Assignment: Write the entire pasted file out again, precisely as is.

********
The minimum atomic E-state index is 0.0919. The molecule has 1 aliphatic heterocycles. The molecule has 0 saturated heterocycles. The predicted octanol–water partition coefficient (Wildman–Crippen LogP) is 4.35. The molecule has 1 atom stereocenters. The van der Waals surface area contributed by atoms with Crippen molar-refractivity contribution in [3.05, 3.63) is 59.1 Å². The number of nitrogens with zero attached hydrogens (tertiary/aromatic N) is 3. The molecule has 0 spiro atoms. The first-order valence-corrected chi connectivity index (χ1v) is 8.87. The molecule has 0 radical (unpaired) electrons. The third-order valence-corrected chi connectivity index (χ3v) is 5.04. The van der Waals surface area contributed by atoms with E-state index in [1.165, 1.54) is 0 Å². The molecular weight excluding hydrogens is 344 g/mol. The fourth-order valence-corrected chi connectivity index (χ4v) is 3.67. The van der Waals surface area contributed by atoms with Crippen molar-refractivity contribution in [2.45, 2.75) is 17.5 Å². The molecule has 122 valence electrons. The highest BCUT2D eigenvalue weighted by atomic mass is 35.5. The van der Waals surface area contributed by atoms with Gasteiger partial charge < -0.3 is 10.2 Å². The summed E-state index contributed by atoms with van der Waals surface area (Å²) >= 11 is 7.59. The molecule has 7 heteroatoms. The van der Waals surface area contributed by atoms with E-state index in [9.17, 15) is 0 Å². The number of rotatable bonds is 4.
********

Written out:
The minimum atomic E-state index is 0.0919. The molecule has 1 aliphatic heterocycles. The molecule has 0 saturated heterocycles. The predicted octanol–water partition coefficient (Wildman–Crippen LogP) is 4.35. The molecule has 1 atom stereocenters. The van der Waals surface area contributed by atoms with Crippen molar-refractivity contribution in [3.05, 3.63) is 59.1 Å². The number of nitrogens with zero attached hydrogens (tertiary/aromatic N) is 3. The molecule has 0 spiro atoms. The first-order valence-corrected chi connectivity index (χ1v) is 8.87. The molecule has 0 radical (unpaired) electrons. The third-order valence-corrected chi connectivity index (χ3v) is 5.04. The van der Waals surface area contributed by atoms with E-state index in [1.165, 1.54) is 0 Å². The molecular weight excluding hydrogens is 344 g/mol. The fourth-order valence-corrected chi connectivity index (χ4v) is 3.67. The van der Waals surface area contributed by atoms with Crippen molar-refractivity contribution in [2.45, 2.75) is 17.5 Å². The molecule has 122 valence electrons. The highest BCUT2D eigenvalue weighted by atomic mass is 35.5. The van der Waals surface area contributed by atoms with Gasteiger partial charge < -0.3 is 10.2 Å². The summed E-state index contributed by atoms with van der Waals surface area (Å²) >= 11 is 7.59. The molecule has 7 heteroatoms. The van der Waals surface area contributed by atoms with E-state index in [9.17, 15) is 0 Å². The number of rotatable bonds is 4.